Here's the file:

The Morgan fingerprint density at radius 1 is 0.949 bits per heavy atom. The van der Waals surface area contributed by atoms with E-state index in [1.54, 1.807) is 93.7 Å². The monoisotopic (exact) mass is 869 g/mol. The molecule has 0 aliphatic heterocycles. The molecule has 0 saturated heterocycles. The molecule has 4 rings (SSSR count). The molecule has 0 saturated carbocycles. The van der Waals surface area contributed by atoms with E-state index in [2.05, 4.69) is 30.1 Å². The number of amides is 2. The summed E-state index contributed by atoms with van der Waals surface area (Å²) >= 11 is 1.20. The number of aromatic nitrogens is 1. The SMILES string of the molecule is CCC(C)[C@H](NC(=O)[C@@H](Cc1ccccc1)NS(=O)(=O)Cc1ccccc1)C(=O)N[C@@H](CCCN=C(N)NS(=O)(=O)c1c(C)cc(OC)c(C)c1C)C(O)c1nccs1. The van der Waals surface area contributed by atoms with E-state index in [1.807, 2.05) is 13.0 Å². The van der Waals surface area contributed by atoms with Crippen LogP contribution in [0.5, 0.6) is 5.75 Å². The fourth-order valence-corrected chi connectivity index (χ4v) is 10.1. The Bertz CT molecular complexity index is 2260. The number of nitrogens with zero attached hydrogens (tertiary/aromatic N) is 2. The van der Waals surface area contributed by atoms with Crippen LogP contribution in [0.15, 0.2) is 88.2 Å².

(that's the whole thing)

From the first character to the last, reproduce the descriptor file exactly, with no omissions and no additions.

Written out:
The Morgan fingerprint density at radius 1 is 0.949 bits per heavy atom. The van der Waals surface area contributed by atoms with E-state index in [1.54, 1.807) is 93.7 Å². The monoisotopic (exact) mass is 869 g/mol. The molecule has 0 aliphatic heterocycles. The molecule has 0 saturated heterocycles. The molecule has 4 rings (SSSR count). The molecule has 0 saturated carbocycles. The van der Waals surface area contributed by atoms with E-state index in [2.05, 4.69) is 30.1 Å². The number of amides is 2. The summed E-state index contributed by atoms with van der Waals surface area (Å²) >= 11 is 1.20. The number of aromatic nitrogens is 1. The SMILES string of the molecule is CCC(C)[C@H](NC(=O)[C@@H](Cc1ccccc1)NS(=O)(=O)Cc1ccccc1)C(=O)N[C@@H](CCCN=C(N)NS(=O)(=O)c1c(C)cc(OC)c(C)c1C)C(O)c1nccs1. The van der Waals surface area contributed by atoms with E-state index in [1.807, 2.05) is 13.0 Å². The van der Waals surface area contributed by atoms with Crippen LogP contribution in [0.5, 0.6) is 5.75 Å². The fourth-order valence-corrected chi connectivity index (χ4v) is 10.1. The Bertz CT molecular complexity index is 2260. The number of nitrogens with zero attached hydrogens (tertiary/aromatic N) is 2. The van der Waals surface area contributed by atoms with Crippen LogP contribution in [0.15, 0.2) is 88.2 Å².